An infected mobile device can wreak more havoc than an infected computer. For example, one of the vectors that is becoming more and more common is mobile banking malware. In fact, an Accenture study conducted a vulnerability assessment with a range of mobile banking apps, working with NowSecure. All of the apps in the study had at least one known security risk identified. Mobile security researchers won’t be surprised by that because they already know that you don’t need to be a rocket scientist to execute mobile banking malware. When a device becomes infected with it, the malware searches for a banking app. Once the app is engaged, the malware launches a fake overlay page. Then, when the user enters credentials, the data is sent directly to the attacker’s server. Not only that, once cybercriminals have installed their malware on devices, they can use their newly gained access to incoming calls and text messages to help bypass stringent security solutions.

It sounds grim. Especially when you consider that with more reliance on the cloud, the number of mobile devices accessing the information stored there is rising—which elevates the risk of these mobile threats. And then consider that work is underway for the moon to get its first mobile network. While that maybe a little farther beyond the cloud than most people have in mind, the bottom line is that the attack surface continues to grow. And, more needs to be done to prevent cyberattacks on the mobile front.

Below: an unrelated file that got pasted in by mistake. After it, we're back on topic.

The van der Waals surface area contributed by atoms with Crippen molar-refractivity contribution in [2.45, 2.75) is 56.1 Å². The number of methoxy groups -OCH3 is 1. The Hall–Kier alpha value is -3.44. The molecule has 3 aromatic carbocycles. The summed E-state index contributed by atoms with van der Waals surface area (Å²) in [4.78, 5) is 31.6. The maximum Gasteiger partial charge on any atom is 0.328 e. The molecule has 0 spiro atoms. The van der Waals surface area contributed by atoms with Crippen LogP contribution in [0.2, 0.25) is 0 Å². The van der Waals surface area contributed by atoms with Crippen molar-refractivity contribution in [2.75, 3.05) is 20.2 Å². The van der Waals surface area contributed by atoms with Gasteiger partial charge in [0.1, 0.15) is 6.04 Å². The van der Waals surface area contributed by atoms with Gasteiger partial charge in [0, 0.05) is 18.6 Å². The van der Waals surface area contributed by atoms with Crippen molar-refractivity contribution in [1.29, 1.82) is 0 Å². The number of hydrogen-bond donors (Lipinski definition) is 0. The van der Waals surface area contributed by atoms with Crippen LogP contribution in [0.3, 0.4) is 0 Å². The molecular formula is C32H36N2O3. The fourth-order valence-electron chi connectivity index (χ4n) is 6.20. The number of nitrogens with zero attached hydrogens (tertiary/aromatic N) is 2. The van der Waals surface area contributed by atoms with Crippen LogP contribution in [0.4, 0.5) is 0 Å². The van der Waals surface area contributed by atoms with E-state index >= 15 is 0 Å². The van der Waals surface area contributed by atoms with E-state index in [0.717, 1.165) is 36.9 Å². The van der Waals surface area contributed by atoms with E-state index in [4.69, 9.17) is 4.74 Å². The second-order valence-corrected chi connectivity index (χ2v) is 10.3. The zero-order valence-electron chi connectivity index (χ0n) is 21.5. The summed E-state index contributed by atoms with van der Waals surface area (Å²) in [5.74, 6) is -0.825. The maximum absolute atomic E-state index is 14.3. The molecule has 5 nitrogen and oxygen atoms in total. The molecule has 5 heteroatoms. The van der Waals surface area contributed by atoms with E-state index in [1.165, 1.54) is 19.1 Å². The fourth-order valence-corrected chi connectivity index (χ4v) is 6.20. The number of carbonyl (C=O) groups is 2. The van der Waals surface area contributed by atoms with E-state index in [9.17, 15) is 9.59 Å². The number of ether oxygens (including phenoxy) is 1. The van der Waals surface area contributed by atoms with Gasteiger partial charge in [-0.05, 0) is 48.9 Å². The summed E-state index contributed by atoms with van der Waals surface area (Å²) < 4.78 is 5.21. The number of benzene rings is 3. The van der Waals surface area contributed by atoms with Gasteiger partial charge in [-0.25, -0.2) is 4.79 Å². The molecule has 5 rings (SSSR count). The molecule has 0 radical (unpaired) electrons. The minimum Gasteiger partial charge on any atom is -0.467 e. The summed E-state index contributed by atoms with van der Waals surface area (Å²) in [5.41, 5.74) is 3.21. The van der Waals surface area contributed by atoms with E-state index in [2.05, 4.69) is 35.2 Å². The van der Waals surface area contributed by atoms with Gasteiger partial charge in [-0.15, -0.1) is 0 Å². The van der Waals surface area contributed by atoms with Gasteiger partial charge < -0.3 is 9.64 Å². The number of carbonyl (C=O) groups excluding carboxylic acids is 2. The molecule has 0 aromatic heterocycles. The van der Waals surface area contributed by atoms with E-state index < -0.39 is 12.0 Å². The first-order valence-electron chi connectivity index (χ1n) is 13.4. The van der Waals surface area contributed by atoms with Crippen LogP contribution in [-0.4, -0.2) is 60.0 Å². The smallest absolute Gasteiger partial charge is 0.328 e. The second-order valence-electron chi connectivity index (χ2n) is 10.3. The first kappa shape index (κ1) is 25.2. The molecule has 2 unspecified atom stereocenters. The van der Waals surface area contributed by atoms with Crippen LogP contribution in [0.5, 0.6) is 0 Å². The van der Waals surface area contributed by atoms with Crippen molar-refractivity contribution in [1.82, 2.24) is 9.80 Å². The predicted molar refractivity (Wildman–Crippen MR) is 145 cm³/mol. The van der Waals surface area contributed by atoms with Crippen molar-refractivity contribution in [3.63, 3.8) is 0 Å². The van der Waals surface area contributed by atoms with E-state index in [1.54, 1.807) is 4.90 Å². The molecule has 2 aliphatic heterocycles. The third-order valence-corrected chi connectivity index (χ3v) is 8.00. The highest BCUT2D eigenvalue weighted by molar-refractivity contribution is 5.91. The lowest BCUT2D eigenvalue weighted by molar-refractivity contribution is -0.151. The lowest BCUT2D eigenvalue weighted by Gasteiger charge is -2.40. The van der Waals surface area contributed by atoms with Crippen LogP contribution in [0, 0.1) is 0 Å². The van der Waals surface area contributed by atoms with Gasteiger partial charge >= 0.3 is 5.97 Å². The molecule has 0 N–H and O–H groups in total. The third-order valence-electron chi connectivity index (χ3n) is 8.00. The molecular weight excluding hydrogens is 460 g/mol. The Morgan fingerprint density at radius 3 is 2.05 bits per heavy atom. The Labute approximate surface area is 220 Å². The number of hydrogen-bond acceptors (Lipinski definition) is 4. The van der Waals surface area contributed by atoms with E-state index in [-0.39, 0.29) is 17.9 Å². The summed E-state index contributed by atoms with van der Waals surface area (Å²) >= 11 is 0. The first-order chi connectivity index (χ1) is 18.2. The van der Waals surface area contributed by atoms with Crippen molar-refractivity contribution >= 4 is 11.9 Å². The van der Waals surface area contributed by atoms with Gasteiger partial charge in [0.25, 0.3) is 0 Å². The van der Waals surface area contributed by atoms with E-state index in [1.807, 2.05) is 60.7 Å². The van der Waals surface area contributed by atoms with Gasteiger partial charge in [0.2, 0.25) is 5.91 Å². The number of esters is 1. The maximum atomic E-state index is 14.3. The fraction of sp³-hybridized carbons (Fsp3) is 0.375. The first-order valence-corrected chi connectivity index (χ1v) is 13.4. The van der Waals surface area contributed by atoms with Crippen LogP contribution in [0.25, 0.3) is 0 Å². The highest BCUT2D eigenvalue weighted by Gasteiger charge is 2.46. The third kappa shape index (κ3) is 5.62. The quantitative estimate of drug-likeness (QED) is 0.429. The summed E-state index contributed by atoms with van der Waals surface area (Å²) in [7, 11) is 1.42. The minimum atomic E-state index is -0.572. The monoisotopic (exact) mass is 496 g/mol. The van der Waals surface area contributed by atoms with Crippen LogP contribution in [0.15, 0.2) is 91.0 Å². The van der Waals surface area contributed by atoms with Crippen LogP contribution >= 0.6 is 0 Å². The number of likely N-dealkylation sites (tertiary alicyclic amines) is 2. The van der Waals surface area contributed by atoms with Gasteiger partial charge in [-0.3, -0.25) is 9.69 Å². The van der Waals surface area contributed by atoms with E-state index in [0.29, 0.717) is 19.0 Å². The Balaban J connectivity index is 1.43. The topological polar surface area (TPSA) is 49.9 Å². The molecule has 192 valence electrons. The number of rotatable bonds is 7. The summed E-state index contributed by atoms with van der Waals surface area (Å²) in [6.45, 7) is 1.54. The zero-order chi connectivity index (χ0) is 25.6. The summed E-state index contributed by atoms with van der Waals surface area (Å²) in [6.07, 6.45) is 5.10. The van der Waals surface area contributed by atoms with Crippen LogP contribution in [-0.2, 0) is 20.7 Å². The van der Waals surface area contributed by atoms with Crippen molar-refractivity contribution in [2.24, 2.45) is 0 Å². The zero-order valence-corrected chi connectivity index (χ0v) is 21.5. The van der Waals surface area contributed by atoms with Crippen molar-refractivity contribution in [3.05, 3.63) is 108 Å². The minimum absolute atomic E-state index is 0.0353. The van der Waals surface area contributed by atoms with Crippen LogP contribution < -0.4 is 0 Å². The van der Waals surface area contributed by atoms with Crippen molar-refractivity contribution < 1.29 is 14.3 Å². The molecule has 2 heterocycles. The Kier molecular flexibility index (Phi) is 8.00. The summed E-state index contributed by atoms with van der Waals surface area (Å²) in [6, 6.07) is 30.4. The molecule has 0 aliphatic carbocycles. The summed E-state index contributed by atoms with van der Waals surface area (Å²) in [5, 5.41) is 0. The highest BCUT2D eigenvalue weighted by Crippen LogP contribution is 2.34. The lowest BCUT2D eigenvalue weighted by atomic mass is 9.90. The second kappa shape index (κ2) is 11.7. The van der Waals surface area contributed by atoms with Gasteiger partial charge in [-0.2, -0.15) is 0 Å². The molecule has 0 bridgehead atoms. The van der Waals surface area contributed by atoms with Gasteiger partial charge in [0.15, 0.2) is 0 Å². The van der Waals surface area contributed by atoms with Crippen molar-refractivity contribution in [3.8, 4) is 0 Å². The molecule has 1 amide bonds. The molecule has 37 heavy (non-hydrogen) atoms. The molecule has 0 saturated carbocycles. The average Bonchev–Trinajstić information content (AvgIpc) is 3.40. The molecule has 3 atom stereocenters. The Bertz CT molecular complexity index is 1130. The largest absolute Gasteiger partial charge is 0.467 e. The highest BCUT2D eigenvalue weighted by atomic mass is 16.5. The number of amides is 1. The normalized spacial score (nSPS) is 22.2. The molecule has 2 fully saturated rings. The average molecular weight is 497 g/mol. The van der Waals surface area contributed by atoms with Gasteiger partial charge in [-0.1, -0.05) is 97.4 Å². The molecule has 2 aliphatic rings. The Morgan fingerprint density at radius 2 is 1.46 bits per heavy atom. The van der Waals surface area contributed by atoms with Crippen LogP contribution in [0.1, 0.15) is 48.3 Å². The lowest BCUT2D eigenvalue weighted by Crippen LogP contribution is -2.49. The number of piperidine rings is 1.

What to do

  • Use solutions that protect against mobile malware–prevent suspicious file downloads and block malicious websites. Don’t limit your enterprise mobile security to just Mobile Device Management (MDM) or Enterprise Mobile Management (EMM) solutions. MDM and EMM solutions are strictly for managing devices and provide minimal security, such as device wiping in the event of a lost or stolen device. EDM and EMM solution do not provide protection against unknown zero day malware. 
  • Set protections and policies that segregate business data and applications from personal. Also, encrypt files and ensure that only authorized users can access them.
  • Extend your policies and protections to the cloud. Don’t fall into a false sense of security by thinking that whatever you’ve done on-premises is enough. Cybersecurity protections need to follow mobile users, wherever they go.

As you review your mobile security strategy, make sure the solutions you choose shield devices from infected apps, man-in-the-middle attacks, OS exploits, malicious links in SMS messages, and other exploits. Last but not least, verify that your security team is operating with a cloud-based dashboard that provides real-time threat intelligence and visibility.


Linda Beaton is a marketing professional with Check Point Software, where she is the Editor in Chief of Prior to Check Point, Linda worked at Cisco, covering the areas of network security, SMB, and data center technologies.

The opinions expressed in this blog are those of Linda Beaton and do not necessarily represent those of IDG Communications, Inc., its parent, subsidiary or affiliated companies.